The Oklahoma Supreme Court this week reversed a $10 million jury verdict against Tyson Foods in April 2010 and ruled that the company is entitled to a new trial in a case brought by contract chicken growers.

The case included 54 individuals and business entities that sued Tyson Foods over contracts under which they were to raise chickens owned by Tyson on feed supplied by the company.  The plaintiffs in the case did not allege any contractual breach but asserted that they had been given poor quality birds and feed because they were not willing to upgrade their chicken houses from conventional to “cool cell” facilities.

A judge allowed 11 individuals and entities to proceed to trail.  The jury, in a nine to three split, awarded the growers compensatory and punitive damages of approximately $10 million.  Tyson subsequently filed a motion for a new trial.  The Supreme Court rejected the plaintiffs original arguments under the Oklahoma Consumer Protection Act and concluded that the voir dire portion of the trail was flawed.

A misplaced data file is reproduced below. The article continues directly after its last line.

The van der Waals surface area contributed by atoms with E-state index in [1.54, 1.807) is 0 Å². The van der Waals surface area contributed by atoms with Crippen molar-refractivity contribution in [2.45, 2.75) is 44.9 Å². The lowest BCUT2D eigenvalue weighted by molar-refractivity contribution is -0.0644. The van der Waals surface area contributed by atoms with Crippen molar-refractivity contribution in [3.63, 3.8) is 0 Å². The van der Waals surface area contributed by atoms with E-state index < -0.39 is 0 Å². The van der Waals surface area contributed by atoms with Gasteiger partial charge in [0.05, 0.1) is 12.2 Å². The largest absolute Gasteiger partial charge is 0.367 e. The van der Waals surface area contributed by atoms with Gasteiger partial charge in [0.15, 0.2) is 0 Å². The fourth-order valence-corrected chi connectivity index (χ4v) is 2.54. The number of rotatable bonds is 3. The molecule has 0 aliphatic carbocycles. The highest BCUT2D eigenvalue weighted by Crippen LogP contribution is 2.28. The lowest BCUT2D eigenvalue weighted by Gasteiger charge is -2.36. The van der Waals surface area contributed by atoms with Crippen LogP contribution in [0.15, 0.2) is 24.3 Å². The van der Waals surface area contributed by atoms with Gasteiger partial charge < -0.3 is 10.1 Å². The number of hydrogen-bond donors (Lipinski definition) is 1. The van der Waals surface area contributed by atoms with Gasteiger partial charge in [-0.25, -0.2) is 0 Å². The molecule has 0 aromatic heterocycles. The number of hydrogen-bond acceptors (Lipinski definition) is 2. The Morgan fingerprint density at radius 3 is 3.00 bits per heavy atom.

“This decision affirms our position that the trial in this case was so improperly conducted that the verdict could not stand.  The family farmers who raise our chickens are vital to our business, and we want them to be successful.  Contrary to the claims made in the case, we abide by the terms of the contracts we have with poultry farmers, and we strive to ensure all of them are treated fairly,” Tyson Foods said in a statement following the court’s decision.